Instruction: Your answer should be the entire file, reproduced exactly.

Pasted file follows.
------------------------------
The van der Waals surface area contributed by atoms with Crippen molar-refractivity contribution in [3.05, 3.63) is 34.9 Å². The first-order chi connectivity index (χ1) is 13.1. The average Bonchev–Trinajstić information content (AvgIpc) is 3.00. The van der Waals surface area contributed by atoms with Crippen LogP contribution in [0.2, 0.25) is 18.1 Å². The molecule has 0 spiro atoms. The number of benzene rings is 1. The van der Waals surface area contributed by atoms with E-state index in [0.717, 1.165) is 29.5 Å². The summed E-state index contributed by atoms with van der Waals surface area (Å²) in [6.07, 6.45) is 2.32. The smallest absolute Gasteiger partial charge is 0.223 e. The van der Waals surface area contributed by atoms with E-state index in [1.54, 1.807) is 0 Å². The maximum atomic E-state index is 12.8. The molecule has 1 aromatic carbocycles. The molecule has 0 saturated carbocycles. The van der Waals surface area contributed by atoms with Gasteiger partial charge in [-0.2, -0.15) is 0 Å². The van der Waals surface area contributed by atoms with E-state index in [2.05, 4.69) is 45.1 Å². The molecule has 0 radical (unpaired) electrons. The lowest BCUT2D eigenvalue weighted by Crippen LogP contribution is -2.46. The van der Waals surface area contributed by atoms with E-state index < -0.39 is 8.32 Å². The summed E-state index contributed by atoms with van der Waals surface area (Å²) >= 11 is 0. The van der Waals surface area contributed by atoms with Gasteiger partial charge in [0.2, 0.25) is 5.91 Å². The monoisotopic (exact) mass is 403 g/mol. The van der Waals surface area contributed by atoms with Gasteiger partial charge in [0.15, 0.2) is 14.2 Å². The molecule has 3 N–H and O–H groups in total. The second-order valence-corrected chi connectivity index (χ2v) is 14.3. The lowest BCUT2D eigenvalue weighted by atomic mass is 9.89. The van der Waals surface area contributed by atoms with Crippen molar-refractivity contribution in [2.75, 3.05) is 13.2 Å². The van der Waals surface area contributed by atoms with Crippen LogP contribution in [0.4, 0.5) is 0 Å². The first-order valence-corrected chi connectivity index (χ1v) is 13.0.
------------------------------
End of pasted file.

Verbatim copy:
The van der Waals surface area contributed by atoms with Crippen molar-refractivity contribution in [3.05, 3.63) is 34.9 Å². The first-order chi connectivity index (χ1) is 13.1. The average Bonchev–Trinajstić information content (AvgIpc) is 3.00. The van der Waals surface area contributed by atoms with Crippen LogP contribution in [0.2, 0.25) is 18.1 Å². The molecule has 0 spiro atoms. The number of benzene rings is 1. The van der Waals surface area contributed by atoms with E-state index in [0.717, 1.165) is 29.5 Å². The summed E-state index contributed by atoms with van der Waals surface area (Å²) in [6.07, 6.45) is 2.32. The smallest absolute Gasteiger partial charge is 0.223 e. The van der Waals surface area contributed by atoms with E-state index in [1.54, 1.807) is 0 Å². The maximum atomic E-state index is 12.8. The molecule has 1 aromatic carbocycles. The molecule has 0 saturated carbocycles. The van der Waals surface area contributed by atoms with Gasteiger partial charge in [-0.2, -0.15) is 0 Å². The van der Waals surface area contributed by atoms with E-state index in [2.05, 4.69) is 45.1 Å². The molecule has 0 radical (unpaired) electrons. The lowest BCUT2D eigenvalue weighted by Crippen LogP contribution is -2.46. The van der Waals surface area contributed by atoms with E-state index < -0.39 is 8.32 Å². The summed E-state index contributed by atoms with van der Waals surface area (Å²) >= 11 is 0. The van der Waals surface area contributed by atoms with Gasteiger partial charge in [0.2, 0.25) is 5.91 Å². The monoisotopic (exact) mass is 403 g/mol. The van der Waals surface area contributed by atoms with Gasteiger partial charge in [0.15, 0.2) is 14.2 Å². The molecule has 3 N–H and O–H groups in total. The second-order valence-corrected chi connectivity index (χ2v) is 14.3. The lowest BCUT2D eigenvalue weighted by atomic mass is 9.89. The van der Waals surface area contributed by atoms with Crippen molar-refractivity contribution in [2.75, 3.05) is 13.2 Å². The van der Waals surface area contributed by atoms with Crippen LogP contribution in [0.4, 0.5) is 0 Å². The first-order valence-corrected chi connectivity index (χ1v) is 13.0.